These issues with the Ramazzini Institute are neither new nor unique to aspartame. In fact, in 2010, the EPA put four of its ongoing chemical assessments on hold while it reviewed data from the Ramazzini Institute used in their assessments. The EPA no longer uses data from Ramazzini.
Sucralose is the newest of the major artificial sweeteners, entering the market in 1998. It differs from the other artificial sweeteners in that it is made from natural sugar. It can be used in a granulated form that allows it to be substituted for sugar in baking. As with aspartame, the FDA approval of sucralose involved reviewing a large number of studies, with no indication that it caused cancer. Studies since that time have also revealed no cancer risk.
Once again, the Ramazzini Institute raised concerns over the safety of sucralose with the 2016 publication of a study that concluded that sucralose caused blood tumors in mice. A year later, EFSA reviewed the research and concluded that the available data did not support the conclusions of the authors due to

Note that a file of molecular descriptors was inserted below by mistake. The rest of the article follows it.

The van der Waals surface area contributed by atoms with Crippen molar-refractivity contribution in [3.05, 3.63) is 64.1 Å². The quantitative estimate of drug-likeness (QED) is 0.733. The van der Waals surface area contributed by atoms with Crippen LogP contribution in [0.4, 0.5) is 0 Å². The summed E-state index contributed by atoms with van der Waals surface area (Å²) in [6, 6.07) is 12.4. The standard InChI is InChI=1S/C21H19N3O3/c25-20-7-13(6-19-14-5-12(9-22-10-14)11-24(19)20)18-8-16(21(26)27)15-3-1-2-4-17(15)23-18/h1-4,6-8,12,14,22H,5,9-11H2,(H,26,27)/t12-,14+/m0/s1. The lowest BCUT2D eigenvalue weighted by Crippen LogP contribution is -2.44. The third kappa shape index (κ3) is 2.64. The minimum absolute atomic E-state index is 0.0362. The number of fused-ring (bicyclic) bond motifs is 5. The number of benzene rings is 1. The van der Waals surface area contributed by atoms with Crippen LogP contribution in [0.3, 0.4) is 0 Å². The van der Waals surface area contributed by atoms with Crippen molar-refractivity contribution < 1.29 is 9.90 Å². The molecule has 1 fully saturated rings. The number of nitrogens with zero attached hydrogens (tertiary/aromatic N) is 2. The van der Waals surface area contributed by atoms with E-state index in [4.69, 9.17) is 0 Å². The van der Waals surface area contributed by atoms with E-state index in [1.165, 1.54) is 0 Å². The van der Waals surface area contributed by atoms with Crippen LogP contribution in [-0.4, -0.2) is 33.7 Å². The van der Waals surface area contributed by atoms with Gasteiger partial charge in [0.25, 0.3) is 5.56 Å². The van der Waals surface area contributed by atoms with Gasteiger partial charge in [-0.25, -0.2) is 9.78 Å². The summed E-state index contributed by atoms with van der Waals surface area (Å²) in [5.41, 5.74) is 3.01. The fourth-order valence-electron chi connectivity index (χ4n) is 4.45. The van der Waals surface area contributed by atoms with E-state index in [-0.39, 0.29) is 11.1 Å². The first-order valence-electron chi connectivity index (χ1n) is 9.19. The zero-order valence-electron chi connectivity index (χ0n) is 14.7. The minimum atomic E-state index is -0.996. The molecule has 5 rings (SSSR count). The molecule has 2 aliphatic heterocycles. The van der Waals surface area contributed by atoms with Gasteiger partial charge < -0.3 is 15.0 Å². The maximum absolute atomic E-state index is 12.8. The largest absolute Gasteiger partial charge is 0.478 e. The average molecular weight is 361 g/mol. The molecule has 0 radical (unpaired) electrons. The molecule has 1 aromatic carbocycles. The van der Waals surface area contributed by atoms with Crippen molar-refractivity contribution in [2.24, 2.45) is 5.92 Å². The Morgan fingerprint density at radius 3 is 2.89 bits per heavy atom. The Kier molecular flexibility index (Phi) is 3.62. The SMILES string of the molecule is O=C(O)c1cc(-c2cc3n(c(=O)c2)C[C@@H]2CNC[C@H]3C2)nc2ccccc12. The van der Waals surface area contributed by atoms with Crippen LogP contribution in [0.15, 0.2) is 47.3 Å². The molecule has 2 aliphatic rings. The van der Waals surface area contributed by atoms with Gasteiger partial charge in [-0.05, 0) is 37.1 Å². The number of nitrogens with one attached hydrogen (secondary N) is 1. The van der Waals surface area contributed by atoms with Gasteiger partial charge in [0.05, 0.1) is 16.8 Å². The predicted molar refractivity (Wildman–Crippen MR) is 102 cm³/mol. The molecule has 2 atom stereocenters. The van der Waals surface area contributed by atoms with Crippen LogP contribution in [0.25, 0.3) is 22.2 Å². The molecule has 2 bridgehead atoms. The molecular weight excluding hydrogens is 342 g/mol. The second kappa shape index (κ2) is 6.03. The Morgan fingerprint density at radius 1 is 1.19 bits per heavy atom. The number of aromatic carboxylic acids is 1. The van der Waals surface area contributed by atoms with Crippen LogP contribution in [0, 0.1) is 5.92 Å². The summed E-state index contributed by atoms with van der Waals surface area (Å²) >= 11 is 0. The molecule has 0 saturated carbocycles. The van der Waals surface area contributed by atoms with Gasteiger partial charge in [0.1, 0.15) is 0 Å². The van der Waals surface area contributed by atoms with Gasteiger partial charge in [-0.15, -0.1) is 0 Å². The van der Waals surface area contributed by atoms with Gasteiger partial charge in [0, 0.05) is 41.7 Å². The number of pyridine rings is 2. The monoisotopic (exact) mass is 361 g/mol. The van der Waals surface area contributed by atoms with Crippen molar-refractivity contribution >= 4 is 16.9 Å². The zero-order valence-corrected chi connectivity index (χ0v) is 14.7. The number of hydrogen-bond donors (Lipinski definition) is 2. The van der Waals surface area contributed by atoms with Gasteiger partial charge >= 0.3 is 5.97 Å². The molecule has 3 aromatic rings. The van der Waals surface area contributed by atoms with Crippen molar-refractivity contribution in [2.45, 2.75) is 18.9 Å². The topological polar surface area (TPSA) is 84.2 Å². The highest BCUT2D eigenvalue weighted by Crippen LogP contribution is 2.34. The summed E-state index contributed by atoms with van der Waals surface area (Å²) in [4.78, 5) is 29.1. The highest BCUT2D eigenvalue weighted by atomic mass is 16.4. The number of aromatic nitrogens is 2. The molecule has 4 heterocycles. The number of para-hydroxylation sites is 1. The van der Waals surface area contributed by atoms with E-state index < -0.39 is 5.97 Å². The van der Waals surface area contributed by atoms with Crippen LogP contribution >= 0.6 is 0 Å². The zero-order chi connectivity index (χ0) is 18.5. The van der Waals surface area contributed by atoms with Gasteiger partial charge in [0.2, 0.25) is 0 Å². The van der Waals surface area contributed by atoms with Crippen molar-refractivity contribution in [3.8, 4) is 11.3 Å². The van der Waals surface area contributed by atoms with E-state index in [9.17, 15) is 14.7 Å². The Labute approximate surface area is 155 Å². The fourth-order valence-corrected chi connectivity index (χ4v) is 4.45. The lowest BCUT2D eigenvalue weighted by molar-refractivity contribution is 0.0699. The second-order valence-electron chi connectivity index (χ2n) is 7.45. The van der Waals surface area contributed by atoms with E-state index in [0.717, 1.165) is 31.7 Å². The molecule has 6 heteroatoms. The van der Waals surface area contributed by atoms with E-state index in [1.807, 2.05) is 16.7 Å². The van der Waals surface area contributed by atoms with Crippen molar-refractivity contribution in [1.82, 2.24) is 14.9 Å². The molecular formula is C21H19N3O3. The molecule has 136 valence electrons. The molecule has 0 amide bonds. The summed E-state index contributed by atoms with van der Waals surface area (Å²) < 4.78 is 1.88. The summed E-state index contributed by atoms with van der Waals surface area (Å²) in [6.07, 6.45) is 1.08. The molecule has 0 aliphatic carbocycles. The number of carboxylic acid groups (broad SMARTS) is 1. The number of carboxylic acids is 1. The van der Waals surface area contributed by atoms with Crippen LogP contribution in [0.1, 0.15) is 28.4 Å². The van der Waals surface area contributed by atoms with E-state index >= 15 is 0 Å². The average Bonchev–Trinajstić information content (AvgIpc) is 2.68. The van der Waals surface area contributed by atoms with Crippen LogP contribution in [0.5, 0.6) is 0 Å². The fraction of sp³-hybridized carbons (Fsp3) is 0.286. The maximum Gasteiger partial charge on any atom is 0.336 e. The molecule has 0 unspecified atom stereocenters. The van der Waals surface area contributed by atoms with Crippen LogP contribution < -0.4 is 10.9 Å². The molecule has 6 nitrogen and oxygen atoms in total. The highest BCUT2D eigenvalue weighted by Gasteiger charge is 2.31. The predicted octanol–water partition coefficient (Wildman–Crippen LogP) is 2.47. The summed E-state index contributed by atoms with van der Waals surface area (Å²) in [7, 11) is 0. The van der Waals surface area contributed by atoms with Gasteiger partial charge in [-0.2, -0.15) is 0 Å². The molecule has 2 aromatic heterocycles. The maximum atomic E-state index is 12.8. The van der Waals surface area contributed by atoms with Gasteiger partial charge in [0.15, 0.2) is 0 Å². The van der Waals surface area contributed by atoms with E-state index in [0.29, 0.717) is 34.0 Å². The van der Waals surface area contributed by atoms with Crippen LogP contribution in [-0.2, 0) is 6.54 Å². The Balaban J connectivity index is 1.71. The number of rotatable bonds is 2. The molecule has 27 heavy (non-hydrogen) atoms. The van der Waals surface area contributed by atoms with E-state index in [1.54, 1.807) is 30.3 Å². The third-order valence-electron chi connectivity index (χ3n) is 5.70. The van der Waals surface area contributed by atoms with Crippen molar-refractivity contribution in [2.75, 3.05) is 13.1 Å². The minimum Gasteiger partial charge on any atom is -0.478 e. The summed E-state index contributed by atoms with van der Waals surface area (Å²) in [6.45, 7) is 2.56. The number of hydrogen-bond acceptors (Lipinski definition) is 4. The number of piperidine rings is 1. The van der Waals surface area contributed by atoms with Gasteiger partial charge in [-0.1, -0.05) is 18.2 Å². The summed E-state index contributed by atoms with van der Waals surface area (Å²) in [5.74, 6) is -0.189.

- the lack of a dose-response relationship
- no identifiable mode of action
- and lack of data indicating a cause-effect relationship.
The issue for the reader who wants to be informed is how to make sense of the constant flow of contradictory reports of cancer-causing substances. It is extraordinarily difficult.
Let me offer two tangible steps that every consumer can take. “Google” the authors of the study and the associated funding organizations. This often brings up surprising and enlightening facts! Also, look at the Conflict of Interest or Competing Interests section found at the end of every reputable study. It tells you who is funding the research and the relationship between the authors and funding organizations.
Today’s readers are inundated with headlines intended to scare, cause fear, or cause you to stop using a helpful product or eat what you enjoy. As a reader, you must be skeptical. In the case of artificial sweeteners, there is no evidence that they pose a cancer risk.
 The Competing Interests section of the article notes: “There is no financial conflict of interest. Both of the authors are members of the Scientific Advisory Board to the Ramazzini Institute.”